The NSW Civil and Administrative Tribunal has affirmed a land tax reassessment that had been issued to a taxpayer for the 2013 land tax year.

The matter concerned a second reassessment of land tax for the 2013 land tax year, which had been issued to the taxpayer (a trustee of a family trust and conceded to be a special trust as defined in s 3A of the Land Tax Management Act 1956 (NSW)).

  • It was argued that there was a transfer instrument by which the taxpayer had transferred the subject property to a couple jointly (who were beneficiaries of the trust. (The Tribunal did question whether one of the individuals was in fact a beneficiary.)
  • The instrument was executed on 29 December 2012 in consideration of an amount of $450,000.
  • The transfer was stamped in March 2013 and registered in June 2013.
  • The taxpayer contended it was not the owner of the property at the taxing date.

The Commissioner argued that at the taxing date, the taxpayer was an owner of the property and the fact that it might not have been the only owner was not the point.

The Commissioner had disallowed the taxpayer’s objection to the first assessment on the following basis: the Commissioner accepted the couple occupied the property as their principal place of residence, but decided the taxpayer was the owner of the property, or at least had legal ownership of the property, at the taxing date and that there was no principal place of residence land tax exemption for a company or a trustee of a special trust.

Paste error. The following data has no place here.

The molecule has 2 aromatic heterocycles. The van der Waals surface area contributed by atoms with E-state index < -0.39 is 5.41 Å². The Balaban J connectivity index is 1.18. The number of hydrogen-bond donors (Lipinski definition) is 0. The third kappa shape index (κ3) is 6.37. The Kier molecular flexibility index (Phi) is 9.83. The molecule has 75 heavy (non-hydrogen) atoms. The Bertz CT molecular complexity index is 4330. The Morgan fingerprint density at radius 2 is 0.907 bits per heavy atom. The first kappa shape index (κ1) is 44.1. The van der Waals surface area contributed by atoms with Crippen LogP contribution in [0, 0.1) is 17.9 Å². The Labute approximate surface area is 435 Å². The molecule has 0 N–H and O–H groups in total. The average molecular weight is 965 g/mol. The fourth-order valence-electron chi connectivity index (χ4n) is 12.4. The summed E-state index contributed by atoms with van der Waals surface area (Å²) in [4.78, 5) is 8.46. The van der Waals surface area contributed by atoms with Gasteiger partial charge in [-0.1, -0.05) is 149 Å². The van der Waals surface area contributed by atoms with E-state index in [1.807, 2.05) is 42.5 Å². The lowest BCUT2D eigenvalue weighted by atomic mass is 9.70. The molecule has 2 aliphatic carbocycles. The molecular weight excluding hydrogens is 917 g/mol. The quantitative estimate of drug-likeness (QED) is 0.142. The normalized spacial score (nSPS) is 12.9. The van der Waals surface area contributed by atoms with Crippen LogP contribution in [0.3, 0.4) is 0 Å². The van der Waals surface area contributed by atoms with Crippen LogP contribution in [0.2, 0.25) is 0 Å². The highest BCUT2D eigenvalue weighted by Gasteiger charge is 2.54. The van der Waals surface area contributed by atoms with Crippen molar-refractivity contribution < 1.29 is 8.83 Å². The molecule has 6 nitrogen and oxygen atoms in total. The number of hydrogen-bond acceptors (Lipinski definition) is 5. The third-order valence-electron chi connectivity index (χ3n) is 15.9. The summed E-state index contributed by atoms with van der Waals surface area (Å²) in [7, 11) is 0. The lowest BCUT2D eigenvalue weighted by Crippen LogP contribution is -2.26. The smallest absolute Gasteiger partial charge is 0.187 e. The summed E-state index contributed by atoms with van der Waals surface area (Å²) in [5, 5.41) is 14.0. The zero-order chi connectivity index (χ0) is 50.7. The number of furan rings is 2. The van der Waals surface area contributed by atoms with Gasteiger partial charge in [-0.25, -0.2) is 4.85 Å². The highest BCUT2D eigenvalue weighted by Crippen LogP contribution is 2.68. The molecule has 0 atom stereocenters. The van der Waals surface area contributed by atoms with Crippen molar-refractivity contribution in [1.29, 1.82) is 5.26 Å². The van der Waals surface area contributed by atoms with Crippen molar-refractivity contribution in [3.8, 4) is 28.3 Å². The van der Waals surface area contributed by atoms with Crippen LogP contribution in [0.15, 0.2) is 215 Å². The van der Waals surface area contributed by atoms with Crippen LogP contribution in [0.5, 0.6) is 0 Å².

The Tribunal affirmed the second reassessment. It said the taxpayer was at the taxing date an owner of the property even if there were other owners (although this was not clear) and as such liable for the land tax in respect of the relevant year.

(Frank Zakis Pty Ltd ATF Frank Zakis Family Trust v Chief Comr for State Revenue, NSW Civil and Administrative Tribunal, Block SM, 26 February 2014.)

[LTN 40, 28/2/14]